In the northern hemisphere, the winter solstice has arrived – marking the first day of winter in the astronomical calendar. For those in the southern hemisphere, it is the first day of summer.
In school, you’re taught the make-up of the seasons, with December-February often considered winter, March-May spring, June-August summer and September-November autumn.
This is the meteorological breakdown, largely based around the annual temperature cycle.
However, there is a way to measure the seasons that’s slightly more scientific, using astronomy. In this sense, the rotation of Earth around the sun is marked with four key natural phenomena: the spring equinox, the summer solstice, the autumnal equinox and the winter solstice.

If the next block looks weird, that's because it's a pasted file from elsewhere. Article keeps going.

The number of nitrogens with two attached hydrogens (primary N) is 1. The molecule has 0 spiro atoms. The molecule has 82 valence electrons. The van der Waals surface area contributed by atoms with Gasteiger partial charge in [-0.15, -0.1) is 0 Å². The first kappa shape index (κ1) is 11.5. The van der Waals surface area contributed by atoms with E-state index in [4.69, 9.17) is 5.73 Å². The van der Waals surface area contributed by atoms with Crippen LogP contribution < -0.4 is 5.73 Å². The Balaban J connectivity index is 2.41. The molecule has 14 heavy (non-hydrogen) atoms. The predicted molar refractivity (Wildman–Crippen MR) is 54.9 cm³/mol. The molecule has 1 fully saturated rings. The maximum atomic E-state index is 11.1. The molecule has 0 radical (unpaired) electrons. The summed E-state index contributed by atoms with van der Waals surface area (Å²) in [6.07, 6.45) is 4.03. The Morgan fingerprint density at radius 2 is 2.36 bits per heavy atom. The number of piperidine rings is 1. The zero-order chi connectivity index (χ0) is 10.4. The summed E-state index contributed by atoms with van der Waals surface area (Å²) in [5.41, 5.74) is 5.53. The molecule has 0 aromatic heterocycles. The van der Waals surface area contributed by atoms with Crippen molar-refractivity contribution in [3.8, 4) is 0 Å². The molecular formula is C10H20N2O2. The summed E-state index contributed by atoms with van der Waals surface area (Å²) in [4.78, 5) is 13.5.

The solstices mark the times when the sun’s annual path is farthest, north or south, from the Earth’s equator. So today (21 December) the winter solstice is here, marking the day in 2016 with the fewest hours of sunlight.
Traditionally, countries throughout the northern hemisphere host celebrations to mark the event, often dating back to pagan times and in Ireland, Newgrange is the key landmark in this regard.
The solstice is named for the brief time when the sun appears to pause its movement across the sky. At that moment, the tilt and rotation of the earth shifts our view of the sun’s direction from southward to northward, causing it to hang momentarily suspended.
Doodler Nate Swinehart created a family of anthropomorphised rocks to commemorate the winter equinox.
Meanwhile, in the southern hemisphere, the opposite is true. So Google doubled up, with Swinehart’s Doodle showing the same family of rocks enjoying a warmer spell to commemorate the change of season.